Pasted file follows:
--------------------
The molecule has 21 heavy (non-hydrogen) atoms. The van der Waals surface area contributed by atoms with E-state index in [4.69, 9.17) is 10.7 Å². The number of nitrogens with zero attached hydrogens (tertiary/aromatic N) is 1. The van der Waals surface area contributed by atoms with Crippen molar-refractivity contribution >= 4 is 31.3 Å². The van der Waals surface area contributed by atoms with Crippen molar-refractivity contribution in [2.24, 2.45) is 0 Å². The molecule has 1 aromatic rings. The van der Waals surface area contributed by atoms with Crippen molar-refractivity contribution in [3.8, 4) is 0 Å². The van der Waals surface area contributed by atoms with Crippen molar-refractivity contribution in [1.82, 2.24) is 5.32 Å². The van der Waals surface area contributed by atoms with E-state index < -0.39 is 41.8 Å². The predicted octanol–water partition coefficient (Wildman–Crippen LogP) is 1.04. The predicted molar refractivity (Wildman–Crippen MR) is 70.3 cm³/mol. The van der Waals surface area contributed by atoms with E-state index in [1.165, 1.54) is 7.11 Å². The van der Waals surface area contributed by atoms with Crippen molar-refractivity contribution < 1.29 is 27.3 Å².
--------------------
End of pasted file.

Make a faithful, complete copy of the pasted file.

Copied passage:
The molecule has 21 heavy (non-hydrogen) atoms. The van der Waals surface area contributed by atoms with E-state index in [4.69, 9.17) is 10.7 Å². The number of nitrogens with zero attached hydrogens (tertiary/aromatic N) is 1. The van der Waals surface area contributed by atoms with Crippen molar-refractivity contribution >= 4 is 31.3 Å². The van der Waals surface area contributed by atoms with Crippen molar-refractivity contribution in [2.24, 2.45) is 0 Å². The molecule has 1 aromatic rings. The van der Waals surface area contributed by atoms with Crippen molar-refractivity contribution in [3.8, 4) is 0 Å². The van der Waals surface area contributed by atoms with Crippen molar-refractivity contribution in [1.82, 2.24) is 5.32 Å². The van der Waals surface area contributed by atoms with E-state index < -0.39 is 41.8 Å². The predicted octanol–water partition coefficient (Wildman–Crippen LogP) is 1.04. The predicted molar refractivity (Wildman–Crippen MR) is 70.3 cm³/mol. The van der Waals surface area contributed by atoms with E-state index in [1.165, 1.54) is 7.11 Å². The van der Waals surface area contributed by atoms with Crippen molar-refractivity contribution < 1.29 is 27.3 Å².